Interfaces For Accessing Multimodal Meeting Data:
Systems, Problems and Possibilities
Simon Tucker and Steve Whittaker
University of Sheffield
The availability of multimodal meeting data
increases the requirement for sophisticated
mechanisms for browsing this data.
In this talk we will examine a taxonomy of
We will highlight some of the problems
associated with such systems.
We will also describe potential directions for
One aim of the AMI project is to generate new
browser components and technology.
To begin this task it is useful to get an
understanding of the ‘browser space’.
This allows us to identify where efforts are
allocated and where future opportunities lie.
There are many potential taxonomies.
For example, a taxonomy could be produced
which classified meeting browsers by the types
of data it made use of.
We segregate browsers into four classes
according to their focus:
An example system from each of these classes
will now be described in turn.
Example: SpeechSkimmer (Arons, 1997)
Playback at two levels of
Also allows for playback
rate to be changed.
Listeners can skim
forwards and backwards
Example: Manga-Style (Girgensohn et al., 2001)
Displays a sequence of
Size of each frame
determined by an
Browsing by selection of
keyframes or by accessing
Example: Distributed Meetings (Cutler et al., 2002)
Focus of browsing is
Interface also displays
video of current speaker.
Also able to navigate via a
Furthermore, option to
increase playback speed.
Example: Lalanne et al. (2003)
Navigation using both the
ASR transcript and modes
Also aligns the document
segments with discussion.
All views are time
Speaker Turns. Presented Slides.
Pause Detection. Agenda Items
Emphasis. Whiteboard Annotations
User Determined Markings. Notes – Both Personal and Private
Documents Discussed During The
Keyframes. ASR Transcript.
Participant Behaviour. Named Entities.
Mode Of Discourse.
Possibility (1) – From Indices To Search
Systems tend to focus on browsing via indices.
There could be potential in making use of search
in meeting browsers.
There are potential benefits available from the
use of text-processing techniques.
For example navigation through a summary or
Possibility (2) - Filtered Presentation
The current set of browsers largely assume that
users will want to review the entire meeting.
There is an argument for browsers which filter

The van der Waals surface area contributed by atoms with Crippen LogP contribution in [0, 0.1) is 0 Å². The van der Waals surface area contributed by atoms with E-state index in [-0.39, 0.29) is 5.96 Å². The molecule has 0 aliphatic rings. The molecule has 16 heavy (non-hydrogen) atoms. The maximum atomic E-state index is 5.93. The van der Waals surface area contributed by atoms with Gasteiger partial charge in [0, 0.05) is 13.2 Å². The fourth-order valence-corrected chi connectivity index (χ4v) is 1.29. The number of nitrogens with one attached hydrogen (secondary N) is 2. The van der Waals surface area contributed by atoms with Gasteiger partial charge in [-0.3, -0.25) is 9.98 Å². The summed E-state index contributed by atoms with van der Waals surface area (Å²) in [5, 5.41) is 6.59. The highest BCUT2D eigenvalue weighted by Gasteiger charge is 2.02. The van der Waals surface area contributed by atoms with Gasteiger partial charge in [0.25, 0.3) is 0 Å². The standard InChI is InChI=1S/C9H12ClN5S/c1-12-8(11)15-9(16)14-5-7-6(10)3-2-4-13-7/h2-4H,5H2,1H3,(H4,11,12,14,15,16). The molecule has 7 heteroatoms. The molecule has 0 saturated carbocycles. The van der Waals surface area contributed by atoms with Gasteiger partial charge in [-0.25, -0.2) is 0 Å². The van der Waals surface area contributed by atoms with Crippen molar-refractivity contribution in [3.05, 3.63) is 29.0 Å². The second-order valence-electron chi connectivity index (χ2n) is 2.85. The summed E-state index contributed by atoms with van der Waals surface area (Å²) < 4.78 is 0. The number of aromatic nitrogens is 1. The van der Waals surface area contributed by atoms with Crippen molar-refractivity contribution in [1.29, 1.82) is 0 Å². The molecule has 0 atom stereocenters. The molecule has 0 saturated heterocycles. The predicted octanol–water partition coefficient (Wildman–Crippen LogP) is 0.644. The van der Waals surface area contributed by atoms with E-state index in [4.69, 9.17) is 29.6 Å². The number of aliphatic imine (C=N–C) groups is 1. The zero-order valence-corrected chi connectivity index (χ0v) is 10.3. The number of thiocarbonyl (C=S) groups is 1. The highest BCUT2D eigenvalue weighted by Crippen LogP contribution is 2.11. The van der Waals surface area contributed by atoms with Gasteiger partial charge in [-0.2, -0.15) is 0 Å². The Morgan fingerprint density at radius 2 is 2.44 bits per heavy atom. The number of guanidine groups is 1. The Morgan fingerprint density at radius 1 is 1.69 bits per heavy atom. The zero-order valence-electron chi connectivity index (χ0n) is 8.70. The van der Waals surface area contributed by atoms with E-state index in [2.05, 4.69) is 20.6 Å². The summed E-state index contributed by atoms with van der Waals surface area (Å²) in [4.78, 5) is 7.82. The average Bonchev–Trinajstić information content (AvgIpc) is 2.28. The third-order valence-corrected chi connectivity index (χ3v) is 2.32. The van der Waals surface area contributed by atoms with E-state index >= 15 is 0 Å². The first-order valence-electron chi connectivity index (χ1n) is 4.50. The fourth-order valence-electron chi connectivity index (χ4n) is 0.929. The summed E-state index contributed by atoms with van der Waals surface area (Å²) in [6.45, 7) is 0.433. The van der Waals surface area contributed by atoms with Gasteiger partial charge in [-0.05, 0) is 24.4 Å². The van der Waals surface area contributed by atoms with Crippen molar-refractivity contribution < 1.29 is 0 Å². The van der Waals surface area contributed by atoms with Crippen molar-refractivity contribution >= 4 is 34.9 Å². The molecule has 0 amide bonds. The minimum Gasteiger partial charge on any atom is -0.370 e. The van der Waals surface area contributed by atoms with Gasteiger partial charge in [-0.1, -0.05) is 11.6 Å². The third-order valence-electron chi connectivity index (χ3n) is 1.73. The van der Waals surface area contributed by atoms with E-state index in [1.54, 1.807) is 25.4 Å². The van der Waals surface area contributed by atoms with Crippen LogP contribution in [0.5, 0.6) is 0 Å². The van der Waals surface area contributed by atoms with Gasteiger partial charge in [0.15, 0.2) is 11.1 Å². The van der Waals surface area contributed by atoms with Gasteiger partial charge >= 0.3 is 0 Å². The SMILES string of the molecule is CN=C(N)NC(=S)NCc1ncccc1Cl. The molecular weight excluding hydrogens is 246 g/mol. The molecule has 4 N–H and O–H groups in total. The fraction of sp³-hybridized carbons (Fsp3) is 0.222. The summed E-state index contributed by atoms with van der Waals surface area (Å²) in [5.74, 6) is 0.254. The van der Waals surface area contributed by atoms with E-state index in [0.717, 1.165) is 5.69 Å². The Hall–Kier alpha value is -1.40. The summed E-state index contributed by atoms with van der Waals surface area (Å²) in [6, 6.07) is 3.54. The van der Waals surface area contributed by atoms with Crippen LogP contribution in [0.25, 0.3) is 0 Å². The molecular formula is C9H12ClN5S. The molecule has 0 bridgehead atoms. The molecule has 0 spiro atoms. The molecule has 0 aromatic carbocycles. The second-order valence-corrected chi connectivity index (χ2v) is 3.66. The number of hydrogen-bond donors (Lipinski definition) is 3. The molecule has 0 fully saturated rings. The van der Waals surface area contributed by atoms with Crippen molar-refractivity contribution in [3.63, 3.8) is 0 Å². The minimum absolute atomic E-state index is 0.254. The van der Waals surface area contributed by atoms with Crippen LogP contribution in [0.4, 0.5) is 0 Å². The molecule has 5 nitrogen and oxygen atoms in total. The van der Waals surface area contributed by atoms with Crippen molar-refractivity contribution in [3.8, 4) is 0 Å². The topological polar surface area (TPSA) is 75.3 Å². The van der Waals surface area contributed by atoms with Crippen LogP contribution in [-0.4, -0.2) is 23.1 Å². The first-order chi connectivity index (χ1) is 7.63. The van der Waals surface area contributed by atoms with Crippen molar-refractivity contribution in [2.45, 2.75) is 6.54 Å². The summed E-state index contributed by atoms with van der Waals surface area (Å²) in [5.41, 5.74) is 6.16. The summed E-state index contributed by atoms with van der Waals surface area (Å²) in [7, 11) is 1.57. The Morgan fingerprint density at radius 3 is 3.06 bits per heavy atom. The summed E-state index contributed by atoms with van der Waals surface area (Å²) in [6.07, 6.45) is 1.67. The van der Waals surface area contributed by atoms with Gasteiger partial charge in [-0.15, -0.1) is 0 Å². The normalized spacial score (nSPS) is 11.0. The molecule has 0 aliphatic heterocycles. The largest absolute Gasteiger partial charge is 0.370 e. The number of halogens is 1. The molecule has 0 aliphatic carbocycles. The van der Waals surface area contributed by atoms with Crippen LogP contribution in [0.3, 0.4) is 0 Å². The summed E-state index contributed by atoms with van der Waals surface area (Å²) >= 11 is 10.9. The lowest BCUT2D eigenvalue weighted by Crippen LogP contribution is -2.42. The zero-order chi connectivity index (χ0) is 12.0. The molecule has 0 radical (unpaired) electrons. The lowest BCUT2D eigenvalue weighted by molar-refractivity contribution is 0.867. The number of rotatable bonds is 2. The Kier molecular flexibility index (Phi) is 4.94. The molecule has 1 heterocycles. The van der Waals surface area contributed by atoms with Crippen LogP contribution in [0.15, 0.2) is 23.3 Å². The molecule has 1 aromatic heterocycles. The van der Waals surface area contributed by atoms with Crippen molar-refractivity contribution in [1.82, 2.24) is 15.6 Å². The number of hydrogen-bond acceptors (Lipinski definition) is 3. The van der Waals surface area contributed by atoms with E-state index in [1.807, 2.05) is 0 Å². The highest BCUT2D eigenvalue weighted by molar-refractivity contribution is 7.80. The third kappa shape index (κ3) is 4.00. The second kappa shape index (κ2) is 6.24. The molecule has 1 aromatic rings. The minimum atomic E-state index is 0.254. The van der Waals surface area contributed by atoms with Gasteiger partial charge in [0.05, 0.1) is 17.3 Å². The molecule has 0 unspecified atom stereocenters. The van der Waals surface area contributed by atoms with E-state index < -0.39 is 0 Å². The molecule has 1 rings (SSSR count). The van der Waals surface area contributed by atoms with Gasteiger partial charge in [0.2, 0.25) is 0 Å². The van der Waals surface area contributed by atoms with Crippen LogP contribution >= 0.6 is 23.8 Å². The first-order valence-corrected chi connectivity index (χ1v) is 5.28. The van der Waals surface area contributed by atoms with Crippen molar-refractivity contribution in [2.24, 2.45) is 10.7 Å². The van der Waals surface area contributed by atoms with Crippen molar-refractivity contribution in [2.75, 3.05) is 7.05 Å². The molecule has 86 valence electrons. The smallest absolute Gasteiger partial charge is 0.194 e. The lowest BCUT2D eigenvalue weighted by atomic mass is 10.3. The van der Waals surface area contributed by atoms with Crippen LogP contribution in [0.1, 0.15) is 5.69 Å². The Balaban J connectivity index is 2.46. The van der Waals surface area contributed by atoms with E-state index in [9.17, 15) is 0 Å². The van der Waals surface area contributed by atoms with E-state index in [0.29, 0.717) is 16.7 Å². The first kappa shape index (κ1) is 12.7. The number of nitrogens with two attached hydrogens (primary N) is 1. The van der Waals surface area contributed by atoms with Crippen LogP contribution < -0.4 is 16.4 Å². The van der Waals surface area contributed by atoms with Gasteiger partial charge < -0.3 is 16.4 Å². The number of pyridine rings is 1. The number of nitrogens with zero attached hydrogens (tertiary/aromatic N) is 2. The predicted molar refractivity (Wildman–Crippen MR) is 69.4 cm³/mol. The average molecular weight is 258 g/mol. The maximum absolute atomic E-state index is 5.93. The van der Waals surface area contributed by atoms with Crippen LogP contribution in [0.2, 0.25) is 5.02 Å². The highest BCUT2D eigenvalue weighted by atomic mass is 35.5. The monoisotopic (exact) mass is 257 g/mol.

the meeting and present a limited set of data.
This filtering could be topic specific e.g. “Present
anything to do with films said at the meeting”
Or it could take a more abstract form e.g.
“Summarise this hour long meeting in 5 minutes”
Problem (1) - Assessment
Most browser studies do not consider
assessment, and those that do are largely not
Assessments are either too component-centric
or are not comparative.
The next generation of browsers should be
assessed in relation to the field.
See e.g. Browser Evaluation Test - Flynn and
Problem (2) – Platform Assumption
Current browsers assume that they will be used
on a standard workstation.
There are also advantages to providing access
to meetings data for browsers with limited
resources. For example, PDAs may be used to
access meeting data between meetings.
Such browsers would be significantly different
from the feature-rich browsers described in the
For example, there may not be the screen space
for a video component.
We have described a taxonomy of meeting
browsers and have highlighted an example of
We have identified two problems with the current
generation of meeting browsers.
Furthermore, we have examined two areas with
potential for future research.
B. Arons (1997), "SpeechSkimmer: A System for Interactively Skimming
Recorded Speech", ACM Transactions on Computer-Human Interaction, pp
R. Cutler, Y. Rui, A. Gupta, J.J. Cadiz, I. Tashev, L. He, A. Colburn, Z.
Zhang, Z. Liu, and S. Silverberg (2002), "Distributed Meetings: A Meeting
Capture And Broadcasting System", Proceedings of 10th ACM International
Conference on Multimedia, pp 503-512, Juan-les-Pins, France, 1-6
M. Flynn and P. Wellner, (2003), “In Search of a Good BET: A Proposal For
a Browser Evaluation Test”, IDIAP-COM 03-11.
A. Girgensohn, J. Borczky, and L. Wilcox (2001), "Keyframe-Based User
Interfaces For Digital Video", IEEE Computer, pp 61-67.
D. Lalanne, S. Sire, R. Ingold, A. Behera, D. Mekhaldi, and D. Rotz (2003),
"A Research Agenda For Assessing The Utility Of Document Annotations In
Multimedia Databases Of Meeting Recordings", Proceedings of 3rd
International Workshop on Multimedia Data And Document Engineering,
Berlin, Germany, September 8th.